And in regard to so much of the attitude I’m seeing — No matter how much we plead for you to get involved and no matter how fiercely you are courted by politicians, the majority of you steadfastly refuse to express any interest in voting. And yet somehow there is no end to your bitter and entitled disappointment with the American electoral system. Really, it’s like watching a bunch of vegans bitch about how pork doesn’t taste as good as it used to. And quite frankly, it takes a particularly special pair of stones to vote this badly and then have the fucking gall to claim that your vote was suppressed. So here’s your free wake-up call from Uncle Mike: nobody needs to go to the bother of suppressing your vote. You’re doing that just fine on your own. Quite frankly, all anyone who’s worried about the “youth vote” needs to do is let you be you.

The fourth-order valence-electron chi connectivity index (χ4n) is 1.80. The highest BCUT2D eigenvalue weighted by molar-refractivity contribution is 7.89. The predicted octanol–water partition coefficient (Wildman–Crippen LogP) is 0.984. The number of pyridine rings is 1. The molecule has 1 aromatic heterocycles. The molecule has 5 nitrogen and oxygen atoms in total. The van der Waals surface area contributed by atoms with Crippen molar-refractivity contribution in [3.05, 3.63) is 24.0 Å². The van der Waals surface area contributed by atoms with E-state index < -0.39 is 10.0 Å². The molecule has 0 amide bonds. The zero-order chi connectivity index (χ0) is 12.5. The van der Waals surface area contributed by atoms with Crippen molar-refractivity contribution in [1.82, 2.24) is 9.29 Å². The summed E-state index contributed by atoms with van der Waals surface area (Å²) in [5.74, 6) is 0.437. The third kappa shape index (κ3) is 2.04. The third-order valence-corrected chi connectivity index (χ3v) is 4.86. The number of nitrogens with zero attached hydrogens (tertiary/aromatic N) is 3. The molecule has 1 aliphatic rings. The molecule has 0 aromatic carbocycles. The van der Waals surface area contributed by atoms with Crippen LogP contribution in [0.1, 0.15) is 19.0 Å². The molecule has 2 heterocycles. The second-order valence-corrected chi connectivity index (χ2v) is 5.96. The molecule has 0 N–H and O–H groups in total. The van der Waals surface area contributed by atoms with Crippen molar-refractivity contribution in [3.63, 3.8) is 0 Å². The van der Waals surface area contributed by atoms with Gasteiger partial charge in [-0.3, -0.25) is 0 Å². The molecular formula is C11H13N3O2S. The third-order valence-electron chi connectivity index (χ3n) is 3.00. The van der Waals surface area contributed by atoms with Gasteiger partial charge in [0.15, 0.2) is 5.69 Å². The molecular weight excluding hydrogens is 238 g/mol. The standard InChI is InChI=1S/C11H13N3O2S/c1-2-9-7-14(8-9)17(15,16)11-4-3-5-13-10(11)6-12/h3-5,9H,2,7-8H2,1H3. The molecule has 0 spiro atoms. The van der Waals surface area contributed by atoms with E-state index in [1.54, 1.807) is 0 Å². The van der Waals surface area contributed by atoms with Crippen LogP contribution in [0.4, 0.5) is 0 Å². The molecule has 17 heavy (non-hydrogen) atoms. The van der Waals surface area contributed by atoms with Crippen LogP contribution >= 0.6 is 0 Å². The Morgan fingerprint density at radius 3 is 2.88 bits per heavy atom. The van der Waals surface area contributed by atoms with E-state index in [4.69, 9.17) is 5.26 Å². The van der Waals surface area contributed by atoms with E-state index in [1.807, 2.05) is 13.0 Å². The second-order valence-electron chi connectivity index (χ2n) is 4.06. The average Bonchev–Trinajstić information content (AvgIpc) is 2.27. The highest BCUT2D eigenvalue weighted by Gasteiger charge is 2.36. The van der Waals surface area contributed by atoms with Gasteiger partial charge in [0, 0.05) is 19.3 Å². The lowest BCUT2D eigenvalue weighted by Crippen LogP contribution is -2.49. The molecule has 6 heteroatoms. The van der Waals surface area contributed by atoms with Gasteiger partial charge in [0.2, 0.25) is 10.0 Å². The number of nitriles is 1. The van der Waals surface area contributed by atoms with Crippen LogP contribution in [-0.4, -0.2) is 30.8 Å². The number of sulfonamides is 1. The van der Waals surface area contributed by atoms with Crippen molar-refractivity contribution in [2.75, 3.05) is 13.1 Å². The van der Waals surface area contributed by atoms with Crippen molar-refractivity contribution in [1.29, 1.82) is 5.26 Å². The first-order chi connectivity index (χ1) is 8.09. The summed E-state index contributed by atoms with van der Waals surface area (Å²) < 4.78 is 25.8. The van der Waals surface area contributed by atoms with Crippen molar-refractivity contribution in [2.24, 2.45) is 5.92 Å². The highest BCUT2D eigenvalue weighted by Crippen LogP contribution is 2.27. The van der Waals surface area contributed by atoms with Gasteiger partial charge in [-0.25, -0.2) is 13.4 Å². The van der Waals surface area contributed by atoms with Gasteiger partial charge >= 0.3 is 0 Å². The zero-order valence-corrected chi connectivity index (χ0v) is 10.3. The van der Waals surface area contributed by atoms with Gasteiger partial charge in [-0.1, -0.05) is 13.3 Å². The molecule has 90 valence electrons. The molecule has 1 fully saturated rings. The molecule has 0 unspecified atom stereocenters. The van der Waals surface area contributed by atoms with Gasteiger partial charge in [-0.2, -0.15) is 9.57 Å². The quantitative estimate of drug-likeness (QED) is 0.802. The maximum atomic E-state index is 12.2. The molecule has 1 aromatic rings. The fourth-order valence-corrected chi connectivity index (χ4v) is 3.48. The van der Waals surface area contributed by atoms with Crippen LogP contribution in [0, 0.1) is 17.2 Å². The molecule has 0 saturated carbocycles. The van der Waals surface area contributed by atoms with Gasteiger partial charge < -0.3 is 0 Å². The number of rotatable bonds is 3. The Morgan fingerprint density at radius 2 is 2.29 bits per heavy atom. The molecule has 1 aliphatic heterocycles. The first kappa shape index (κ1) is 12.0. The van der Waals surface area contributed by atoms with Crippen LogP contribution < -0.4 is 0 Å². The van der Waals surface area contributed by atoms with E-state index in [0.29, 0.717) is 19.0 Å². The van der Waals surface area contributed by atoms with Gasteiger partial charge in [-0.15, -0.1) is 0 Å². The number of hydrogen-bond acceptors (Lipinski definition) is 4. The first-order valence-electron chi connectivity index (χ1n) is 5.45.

History, as the saying goes, is made by those who show up.
You don’t.

Back in the day, a friend of mine (who was in a position to know) expressed to me his experience about the different ways people reacted to taking LSD. “Your brain,” he said, “is like a log cabin. And most of the people who take acid go out onto the front porch for a while, listen to the wind chimes, and then come back inside. A few even go into the front yard and play in the garden. Some however go for long walks in the woods. And every now and then someone goes for a walk in the woods and gets lost.”